One of the more traditional dishes seen at Día de los Muertos celebrations is Pan de Muerto (Bread of the Dead). This traditional round loaf of bread has strips of dough rolled out and attached on top to represent bones and skulls. This bread is eaten and left on gravesites or on altars as part of the festivities.
In a saucepan over medium heat, warm butter, milk, and water; until butter has melted. Do not let boil.
In a large mixing bowl, combine ½ cup of flour, yeast, salt, anise seed, and sugar. Slowly beat in the warm milk, orange extract, and orange zest until well mixed. Add eggs, one at a time, mixing through. Slowly add in another 1 cup of flour. Continue adding additional flour until the dough is soft but not sticky.
Turn the dough out onto a lightly-floured board and knead for at least 10 minutes or until smooth and elastic. If the dough is dry add some water and if it’s too wet add some flour. Form the dough into a large ball and cut into four even pieces.
Lightly grease a cookie sheet and place three dough balls on it. Cover loosely with plastic wrap and let rise in warm place until doubled in size, approximately 1 to 1 ½ hours.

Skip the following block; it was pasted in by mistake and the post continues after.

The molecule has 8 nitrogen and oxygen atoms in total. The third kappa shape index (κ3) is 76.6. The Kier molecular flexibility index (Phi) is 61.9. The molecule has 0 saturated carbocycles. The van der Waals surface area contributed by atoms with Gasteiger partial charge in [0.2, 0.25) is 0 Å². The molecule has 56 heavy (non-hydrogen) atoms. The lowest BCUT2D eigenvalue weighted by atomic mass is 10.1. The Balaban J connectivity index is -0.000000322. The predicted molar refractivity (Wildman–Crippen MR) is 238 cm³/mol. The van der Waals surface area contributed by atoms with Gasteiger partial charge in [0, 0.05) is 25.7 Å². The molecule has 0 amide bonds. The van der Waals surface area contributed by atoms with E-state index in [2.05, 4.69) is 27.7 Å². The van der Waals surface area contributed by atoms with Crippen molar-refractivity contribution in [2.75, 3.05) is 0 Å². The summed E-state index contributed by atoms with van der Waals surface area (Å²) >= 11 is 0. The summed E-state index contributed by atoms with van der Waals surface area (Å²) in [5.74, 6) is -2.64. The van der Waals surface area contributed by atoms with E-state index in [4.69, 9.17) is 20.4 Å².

Reserve the fourth dough ball to make bones to place over the loaves. Reserve this dough in the refrigerator to slow down the rising process.
Follow this video for instructions on how to decorate the bread.
Preheat oven to 350 degrees F.
Bake bread for approximately 25 to 30 minutes. When the bread is done it should sound “hollow” when thumped.
In a saucepan over medium heat, combine sugar, orange zest, and orange juice; bring just to a boil so the sugar is completely dissolved. Remove from heat.
Remove loaf from the oven and brush with the Orange Glaze.
Another option is to melt two tablespoons of butter in a small pot. As soon as the bread comes out of the oven brush with melted butter and sprinkle sugar over them.
Let the bread cool down and enjoy with a cup of Champurrado or cafecito.
Try not to eat them all at once! Don’t forget to leave a loaf on your altar with a glass of water which is essential, because after the journey the souls are thirsty and tired.